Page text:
1. Complete the SWA application.
The first step is to submit an SWA application through the online portal on the Board’s website. As of December 2018, the application fee is $63.50.
2. View the Board’s Laws & Rules video.
Once the application has been submitted, the applicant must watch the Board’s online Laws and Rules video. The purpose of this video is to review the legal and ethical standards you are expected to adhere to while working under your SWA license.
3. Submit official transcripts to the Board.
You must request that your academic institution mail, email, or fax an official transcript to the Board showing the degree you were awarded. Note that your transcript must reflect that your degree has already been conferred.
4. Complete the required background checks.
Each applicant for an SWA license is required to submit to two background checks for the Ohio Bureau of Criminal Identification and Investigation (BCI) and the Federal Bureau of Investigation (FBI). The Board provides background check instructions for both in-state and out-of-state applicants.
5. Receive your SWA license from the Board.
Once these steps are satisfied, the Board will grant your Social Work Assistant license. Note that you cannot begin practicing under this license until you have been notified that it has been issued.
Licensed Social Worker (LSW)
With a minimum of a BSW from an accredited program, you may apply to become a Licensed Social Worker (LSW) in the state of Ohio. An LSW license allows an individual to practice social work under the supervision of an independent social worker or otherwise qualified supervisor. To apply for an LSW license, follow the steps below.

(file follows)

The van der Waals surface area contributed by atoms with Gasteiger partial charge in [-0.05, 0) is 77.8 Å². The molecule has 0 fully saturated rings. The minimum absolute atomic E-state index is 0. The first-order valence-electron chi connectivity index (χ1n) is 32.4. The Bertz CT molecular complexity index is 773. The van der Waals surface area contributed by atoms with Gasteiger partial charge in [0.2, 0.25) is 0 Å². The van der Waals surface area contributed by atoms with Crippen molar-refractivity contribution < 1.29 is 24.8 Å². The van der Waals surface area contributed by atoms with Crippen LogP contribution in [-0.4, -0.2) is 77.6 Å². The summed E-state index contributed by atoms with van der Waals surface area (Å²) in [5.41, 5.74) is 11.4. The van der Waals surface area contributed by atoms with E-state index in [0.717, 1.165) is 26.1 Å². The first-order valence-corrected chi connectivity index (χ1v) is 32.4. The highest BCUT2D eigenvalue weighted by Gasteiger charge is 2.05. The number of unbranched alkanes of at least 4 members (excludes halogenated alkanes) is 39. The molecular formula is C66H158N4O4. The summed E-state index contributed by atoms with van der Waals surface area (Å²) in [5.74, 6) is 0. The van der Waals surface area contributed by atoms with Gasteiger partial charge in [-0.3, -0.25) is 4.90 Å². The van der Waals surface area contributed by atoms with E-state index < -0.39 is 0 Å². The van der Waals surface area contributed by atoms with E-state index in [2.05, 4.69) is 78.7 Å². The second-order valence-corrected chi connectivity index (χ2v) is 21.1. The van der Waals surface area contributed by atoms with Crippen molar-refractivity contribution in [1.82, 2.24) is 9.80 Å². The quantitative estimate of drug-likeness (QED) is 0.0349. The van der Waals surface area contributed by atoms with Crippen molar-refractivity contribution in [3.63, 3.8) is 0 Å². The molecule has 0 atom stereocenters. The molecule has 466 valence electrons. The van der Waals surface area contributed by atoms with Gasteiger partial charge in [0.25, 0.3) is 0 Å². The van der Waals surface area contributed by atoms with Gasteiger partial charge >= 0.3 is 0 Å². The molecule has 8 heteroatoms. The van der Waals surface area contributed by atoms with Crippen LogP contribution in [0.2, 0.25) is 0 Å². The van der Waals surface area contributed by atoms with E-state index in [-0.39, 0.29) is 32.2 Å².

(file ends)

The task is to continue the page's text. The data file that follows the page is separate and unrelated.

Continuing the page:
1. Complete the LSW application online.
The first step in the LSW licensure process is to submit an application through the online licensure portal. You can submit this application while you are in the final semester of your program, but you must graduate before you will be eligible to receive your license. As part of the LSW application, you will be asked to provide a copy of your driver’s license and your transcripts so that you can be granted permission to take the licensing exam (see Step 2). As of December 2018, the fee for the LSW application is $83.50.
2. Take and pass the ASWB licensing exam.
Once your application has been reviewed by the Board, you will receive permission to take the ASWB licensing exam. The test you take is dependent on the social work degree you earned (or the program you are currently enrolled in). If you hold a bachelor’s degree or are in the final semester of a bachelor’s degree program, you will take the ASWB Bachelor’s exam. If you hold a master’s degree or are in the final semester of a master’s degree program, you will take the ASWB Master’s exam. As of December 2018, the fee for both of these exams is $230.